What Are the Treatment Options for Monkeypox?

Antiviral medications

Antiviral medication is usually the primary treatment for monkeypox. Popular options include:

  • Tecovirimat (TPOXX): TPOXX is widely used for treating monkeypox and it works by inhibiting the growth of pathogens. This helps to slow its spread from infected to uninfected cells, which can alleviate your symptoms.

  • Other antivirals: Brincidofovir and cidofovir are two other antivirals that may be recommended to treat mpox. However, their use is limited due to concerns regarding side effects and efficacy.

Vaccinations

Monkeypox vaccinations can help prevent repeat infections or decrease symptom severity if you are exposed to the virus again.

For people at high risk of contracting monkeypox, pre-exposure vaccinations — such as JYNNEOS or ACAM2000 — are recommended to prevent infection.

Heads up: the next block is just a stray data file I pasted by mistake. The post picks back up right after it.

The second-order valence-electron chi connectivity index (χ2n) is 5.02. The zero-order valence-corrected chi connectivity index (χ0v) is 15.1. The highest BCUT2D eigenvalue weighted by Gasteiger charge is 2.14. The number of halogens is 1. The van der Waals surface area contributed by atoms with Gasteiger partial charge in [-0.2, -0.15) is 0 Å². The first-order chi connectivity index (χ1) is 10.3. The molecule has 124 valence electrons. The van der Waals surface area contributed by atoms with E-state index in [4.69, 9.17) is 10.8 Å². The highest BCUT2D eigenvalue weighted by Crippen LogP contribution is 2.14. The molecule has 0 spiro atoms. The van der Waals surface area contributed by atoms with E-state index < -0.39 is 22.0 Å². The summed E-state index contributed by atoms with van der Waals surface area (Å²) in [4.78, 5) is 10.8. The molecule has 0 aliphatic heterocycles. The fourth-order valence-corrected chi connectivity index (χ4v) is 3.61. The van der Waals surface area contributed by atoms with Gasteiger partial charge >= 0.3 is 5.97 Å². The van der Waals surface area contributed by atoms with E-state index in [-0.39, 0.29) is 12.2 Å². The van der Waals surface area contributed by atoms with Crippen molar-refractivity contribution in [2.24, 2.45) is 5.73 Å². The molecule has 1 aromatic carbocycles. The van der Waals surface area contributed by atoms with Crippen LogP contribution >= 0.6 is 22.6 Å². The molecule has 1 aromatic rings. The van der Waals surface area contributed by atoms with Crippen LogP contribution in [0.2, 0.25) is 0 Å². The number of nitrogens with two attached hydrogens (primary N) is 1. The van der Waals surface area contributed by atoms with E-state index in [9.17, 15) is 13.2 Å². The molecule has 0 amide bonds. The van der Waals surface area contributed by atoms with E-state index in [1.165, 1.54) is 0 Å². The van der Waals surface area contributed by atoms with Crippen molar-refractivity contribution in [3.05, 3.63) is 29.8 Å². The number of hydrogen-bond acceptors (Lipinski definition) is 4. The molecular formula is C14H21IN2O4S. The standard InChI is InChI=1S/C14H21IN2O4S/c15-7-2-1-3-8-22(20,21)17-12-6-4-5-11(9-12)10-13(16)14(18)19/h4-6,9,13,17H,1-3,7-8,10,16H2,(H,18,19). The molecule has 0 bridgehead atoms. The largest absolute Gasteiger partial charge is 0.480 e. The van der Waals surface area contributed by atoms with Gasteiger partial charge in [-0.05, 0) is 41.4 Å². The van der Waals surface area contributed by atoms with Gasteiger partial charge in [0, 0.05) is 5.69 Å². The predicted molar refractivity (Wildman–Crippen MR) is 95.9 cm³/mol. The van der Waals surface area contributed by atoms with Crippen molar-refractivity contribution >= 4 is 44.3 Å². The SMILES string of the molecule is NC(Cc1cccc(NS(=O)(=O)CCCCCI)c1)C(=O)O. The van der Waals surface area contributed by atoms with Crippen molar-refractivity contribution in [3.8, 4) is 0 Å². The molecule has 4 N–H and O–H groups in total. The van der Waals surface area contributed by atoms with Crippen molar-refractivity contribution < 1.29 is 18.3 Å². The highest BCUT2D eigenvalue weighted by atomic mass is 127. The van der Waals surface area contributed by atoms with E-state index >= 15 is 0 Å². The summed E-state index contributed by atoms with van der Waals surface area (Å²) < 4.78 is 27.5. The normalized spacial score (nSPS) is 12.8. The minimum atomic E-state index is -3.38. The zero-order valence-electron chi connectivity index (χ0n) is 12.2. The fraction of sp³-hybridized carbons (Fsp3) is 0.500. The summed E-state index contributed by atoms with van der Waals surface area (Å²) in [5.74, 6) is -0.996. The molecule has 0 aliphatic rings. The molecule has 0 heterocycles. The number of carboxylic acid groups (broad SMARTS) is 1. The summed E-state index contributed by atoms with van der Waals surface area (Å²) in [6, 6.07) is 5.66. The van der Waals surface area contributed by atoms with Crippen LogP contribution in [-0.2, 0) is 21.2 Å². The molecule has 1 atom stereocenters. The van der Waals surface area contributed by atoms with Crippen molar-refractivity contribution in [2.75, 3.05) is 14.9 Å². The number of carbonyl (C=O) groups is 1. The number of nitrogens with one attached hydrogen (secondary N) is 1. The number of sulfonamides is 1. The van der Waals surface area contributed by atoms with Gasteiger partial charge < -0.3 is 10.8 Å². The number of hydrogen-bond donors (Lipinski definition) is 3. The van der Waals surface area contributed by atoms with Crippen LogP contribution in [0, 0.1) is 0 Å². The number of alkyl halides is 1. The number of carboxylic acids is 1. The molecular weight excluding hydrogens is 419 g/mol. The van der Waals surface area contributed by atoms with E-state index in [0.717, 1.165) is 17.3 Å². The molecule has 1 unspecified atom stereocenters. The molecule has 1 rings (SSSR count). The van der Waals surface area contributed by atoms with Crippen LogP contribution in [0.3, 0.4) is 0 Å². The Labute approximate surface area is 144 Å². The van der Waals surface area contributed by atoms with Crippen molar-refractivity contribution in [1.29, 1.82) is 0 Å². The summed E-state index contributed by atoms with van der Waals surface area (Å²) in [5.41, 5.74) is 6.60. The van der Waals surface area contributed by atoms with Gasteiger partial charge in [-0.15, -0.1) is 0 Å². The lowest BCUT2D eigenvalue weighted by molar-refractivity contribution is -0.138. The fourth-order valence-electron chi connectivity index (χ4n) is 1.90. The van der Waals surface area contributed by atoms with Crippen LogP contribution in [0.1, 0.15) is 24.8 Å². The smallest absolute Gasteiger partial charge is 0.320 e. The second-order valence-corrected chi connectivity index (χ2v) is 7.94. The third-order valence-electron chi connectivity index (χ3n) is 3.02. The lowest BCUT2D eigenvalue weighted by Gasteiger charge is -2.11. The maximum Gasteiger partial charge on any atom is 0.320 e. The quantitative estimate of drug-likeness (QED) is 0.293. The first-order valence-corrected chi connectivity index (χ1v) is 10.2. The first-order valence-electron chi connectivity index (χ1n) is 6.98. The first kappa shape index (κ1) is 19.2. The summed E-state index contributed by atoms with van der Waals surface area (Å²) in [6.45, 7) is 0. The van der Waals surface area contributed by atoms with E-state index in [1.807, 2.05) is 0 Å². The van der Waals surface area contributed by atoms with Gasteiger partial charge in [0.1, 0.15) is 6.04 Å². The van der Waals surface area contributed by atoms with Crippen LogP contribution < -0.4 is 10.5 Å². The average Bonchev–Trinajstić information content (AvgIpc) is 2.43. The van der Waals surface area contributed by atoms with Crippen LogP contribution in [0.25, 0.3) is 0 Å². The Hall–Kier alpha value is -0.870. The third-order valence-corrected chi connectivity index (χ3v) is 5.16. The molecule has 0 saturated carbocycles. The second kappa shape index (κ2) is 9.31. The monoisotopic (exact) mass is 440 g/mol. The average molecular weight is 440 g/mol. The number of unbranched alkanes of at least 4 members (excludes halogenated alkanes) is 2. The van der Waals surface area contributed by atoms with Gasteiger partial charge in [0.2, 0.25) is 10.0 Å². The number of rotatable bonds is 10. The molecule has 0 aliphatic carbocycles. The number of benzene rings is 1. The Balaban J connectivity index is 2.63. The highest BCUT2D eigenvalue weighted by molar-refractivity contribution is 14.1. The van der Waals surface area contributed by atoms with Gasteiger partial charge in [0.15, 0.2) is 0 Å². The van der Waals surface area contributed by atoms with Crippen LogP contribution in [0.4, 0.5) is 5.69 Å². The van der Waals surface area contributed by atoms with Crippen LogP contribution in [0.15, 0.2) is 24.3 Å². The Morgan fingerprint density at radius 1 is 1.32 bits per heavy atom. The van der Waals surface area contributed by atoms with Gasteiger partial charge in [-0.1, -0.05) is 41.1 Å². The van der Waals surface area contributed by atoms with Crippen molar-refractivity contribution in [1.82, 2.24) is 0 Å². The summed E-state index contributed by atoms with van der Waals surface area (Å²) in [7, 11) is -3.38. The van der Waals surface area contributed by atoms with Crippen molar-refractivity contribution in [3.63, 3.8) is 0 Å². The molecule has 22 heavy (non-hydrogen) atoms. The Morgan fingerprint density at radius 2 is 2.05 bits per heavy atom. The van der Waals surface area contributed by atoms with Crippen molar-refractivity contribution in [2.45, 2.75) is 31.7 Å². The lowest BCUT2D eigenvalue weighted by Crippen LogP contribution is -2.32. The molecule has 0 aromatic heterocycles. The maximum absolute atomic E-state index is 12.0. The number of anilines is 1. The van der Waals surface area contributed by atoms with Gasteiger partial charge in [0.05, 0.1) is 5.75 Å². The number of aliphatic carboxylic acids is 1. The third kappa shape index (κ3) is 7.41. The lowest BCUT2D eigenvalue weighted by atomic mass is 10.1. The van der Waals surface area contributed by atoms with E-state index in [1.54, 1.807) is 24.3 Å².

If you’ve been exposed to the disease, receiving a vaccination within four days can prevent the development of monkeypox. .

You can also get the monkeypox vaccine at any point if you want to ensure you are protected.

The monkeypox vaccine is a double-dose injection, meaning you’ll have to get it twice for the optimal protection.

It’s recommended to wait four weeks between your first and second dose.

Symptomatic treatment

You might experience uncomfortable symptoms if you’ve been infected with monkeypox. These are typically treated with OTC medications such as:

  • Pain relievers

  • Antihistamines

  • Topical rash treatments

  • Fever reducers

You can also speak to your doctor about prescription medication if your monkeypox symptoms are more severe or don’t resolve with OTC options.